Isnin, 2 November 2009

Petra, Jordan

Petra achieved its greatest importance under the Nabateans, an ancient people whose original homeland was in northeastern Arabia. They migrated westward in the 6th century BC and eventually settled at Petra. Little is known about the Nabateans' history before 312 BC, when Petra was unsuccessfully attacked by Seleucid forces. The High Place of Sacrifice was probably built during this time.

As the Seleucid kingdom weakened in the 2nd century BC, the Nabataean kingdom increased in strength. The chief source of the Nabataeans' prosperity and power was their monopoly on the caravan spice trade that involved such distant places as China, Egypt, Greece, India and passed from the Arabian interior to the coast.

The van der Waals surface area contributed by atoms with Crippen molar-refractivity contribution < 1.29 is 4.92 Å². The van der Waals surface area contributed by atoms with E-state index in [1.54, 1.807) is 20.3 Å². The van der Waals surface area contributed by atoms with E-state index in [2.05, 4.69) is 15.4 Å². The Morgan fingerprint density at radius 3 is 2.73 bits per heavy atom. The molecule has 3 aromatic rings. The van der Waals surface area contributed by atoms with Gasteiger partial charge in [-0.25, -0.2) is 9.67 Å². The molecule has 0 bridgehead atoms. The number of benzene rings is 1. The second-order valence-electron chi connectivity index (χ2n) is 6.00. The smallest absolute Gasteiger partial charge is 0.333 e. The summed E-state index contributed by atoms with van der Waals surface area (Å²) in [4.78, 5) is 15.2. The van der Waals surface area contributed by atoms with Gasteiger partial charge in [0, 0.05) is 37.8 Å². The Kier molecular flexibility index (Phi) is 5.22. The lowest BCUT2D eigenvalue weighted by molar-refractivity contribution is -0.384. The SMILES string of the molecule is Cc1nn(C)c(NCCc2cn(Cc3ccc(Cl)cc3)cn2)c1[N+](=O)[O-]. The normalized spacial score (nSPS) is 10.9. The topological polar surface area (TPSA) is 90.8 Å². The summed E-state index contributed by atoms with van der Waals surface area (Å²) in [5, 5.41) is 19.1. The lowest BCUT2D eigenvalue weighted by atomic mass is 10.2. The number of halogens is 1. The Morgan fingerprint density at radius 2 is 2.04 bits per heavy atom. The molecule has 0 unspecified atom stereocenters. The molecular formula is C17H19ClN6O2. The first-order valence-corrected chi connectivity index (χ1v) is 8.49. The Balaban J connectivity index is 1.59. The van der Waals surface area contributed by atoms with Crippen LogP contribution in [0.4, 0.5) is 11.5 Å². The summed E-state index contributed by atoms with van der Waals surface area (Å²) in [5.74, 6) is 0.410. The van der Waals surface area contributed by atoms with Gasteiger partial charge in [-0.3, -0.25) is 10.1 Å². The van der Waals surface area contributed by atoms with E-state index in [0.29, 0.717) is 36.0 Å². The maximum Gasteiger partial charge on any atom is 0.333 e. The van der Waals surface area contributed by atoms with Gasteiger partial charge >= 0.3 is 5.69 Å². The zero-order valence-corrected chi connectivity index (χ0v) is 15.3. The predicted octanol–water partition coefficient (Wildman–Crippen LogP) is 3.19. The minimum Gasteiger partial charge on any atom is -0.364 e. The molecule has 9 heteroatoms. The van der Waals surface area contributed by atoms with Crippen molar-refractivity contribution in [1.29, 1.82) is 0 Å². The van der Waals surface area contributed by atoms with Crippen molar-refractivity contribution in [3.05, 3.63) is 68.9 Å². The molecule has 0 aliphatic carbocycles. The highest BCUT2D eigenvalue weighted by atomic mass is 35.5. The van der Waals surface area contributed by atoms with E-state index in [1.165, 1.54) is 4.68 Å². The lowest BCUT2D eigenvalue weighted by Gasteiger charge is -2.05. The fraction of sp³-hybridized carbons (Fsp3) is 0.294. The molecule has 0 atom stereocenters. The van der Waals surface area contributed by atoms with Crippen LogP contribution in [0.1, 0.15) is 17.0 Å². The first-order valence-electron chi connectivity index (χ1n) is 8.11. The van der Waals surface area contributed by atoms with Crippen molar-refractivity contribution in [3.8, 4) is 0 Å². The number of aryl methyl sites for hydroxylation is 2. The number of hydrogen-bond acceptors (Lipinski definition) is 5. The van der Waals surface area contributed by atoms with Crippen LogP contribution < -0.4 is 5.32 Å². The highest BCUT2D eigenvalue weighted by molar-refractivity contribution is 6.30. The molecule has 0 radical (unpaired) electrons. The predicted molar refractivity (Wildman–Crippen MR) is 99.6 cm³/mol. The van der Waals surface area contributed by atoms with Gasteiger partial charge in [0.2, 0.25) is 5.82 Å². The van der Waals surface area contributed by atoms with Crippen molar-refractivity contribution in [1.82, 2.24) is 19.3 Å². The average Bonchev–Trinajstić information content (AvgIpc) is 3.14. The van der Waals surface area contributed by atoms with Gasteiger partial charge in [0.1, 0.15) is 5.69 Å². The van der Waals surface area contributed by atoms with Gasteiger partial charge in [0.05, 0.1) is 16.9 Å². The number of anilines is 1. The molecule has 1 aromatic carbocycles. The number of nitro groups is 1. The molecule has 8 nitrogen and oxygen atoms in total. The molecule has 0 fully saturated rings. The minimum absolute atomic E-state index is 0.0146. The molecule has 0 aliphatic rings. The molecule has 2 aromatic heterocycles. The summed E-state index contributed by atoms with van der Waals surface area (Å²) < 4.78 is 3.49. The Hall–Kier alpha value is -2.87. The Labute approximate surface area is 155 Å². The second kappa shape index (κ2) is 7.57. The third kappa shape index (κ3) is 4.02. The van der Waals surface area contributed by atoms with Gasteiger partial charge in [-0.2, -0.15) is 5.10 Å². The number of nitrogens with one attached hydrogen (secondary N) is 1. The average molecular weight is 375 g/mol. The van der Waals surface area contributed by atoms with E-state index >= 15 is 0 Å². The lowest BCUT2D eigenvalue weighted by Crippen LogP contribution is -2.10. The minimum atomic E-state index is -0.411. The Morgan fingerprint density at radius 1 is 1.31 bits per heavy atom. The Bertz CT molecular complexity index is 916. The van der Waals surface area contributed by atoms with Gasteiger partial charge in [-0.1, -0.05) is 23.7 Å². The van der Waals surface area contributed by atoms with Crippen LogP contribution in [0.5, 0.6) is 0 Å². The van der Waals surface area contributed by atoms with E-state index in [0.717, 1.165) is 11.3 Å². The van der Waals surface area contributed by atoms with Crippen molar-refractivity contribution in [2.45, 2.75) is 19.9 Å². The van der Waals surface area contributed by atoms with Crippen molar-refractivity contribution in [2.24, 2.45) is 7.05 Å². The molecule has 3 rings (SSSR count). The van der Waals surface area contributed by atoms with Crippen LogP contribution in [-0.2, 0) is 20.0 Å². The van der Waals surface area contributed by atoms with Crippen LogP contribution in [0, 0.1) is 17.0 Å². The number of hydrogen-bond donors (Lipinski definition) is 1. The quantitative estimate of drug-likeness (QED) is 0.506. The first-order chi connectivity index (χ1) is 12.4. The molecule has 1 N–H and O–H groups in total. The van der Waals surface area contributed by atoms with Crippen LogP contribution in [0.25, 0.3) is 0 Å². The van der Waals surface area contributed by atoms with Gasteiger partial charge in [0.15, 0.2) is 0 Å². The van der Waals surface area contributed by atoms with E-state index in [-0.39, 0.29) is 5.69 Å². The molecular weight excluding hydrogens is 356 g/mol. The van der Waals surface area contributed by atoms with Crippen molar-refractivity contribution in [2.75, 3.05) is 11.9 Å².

By the 1st century BC the rich and powerful Nabataean kingdom that extended from Damascus in the north to the Red Sea in the south, and Petra was home to as many as 30,000 people. It was during this period that the most impressive structures of Petra were built, including the Treasury, the Great Temple and the Qasr al-Bint al-Faroun.

A significant key to the city's success was the Nabataeans' ability to control and conserve water. Conduits and the remains of terracotta piping can be seen along the walls of the Outer Siq, which was part of an elaborate system for channelling water around the city.

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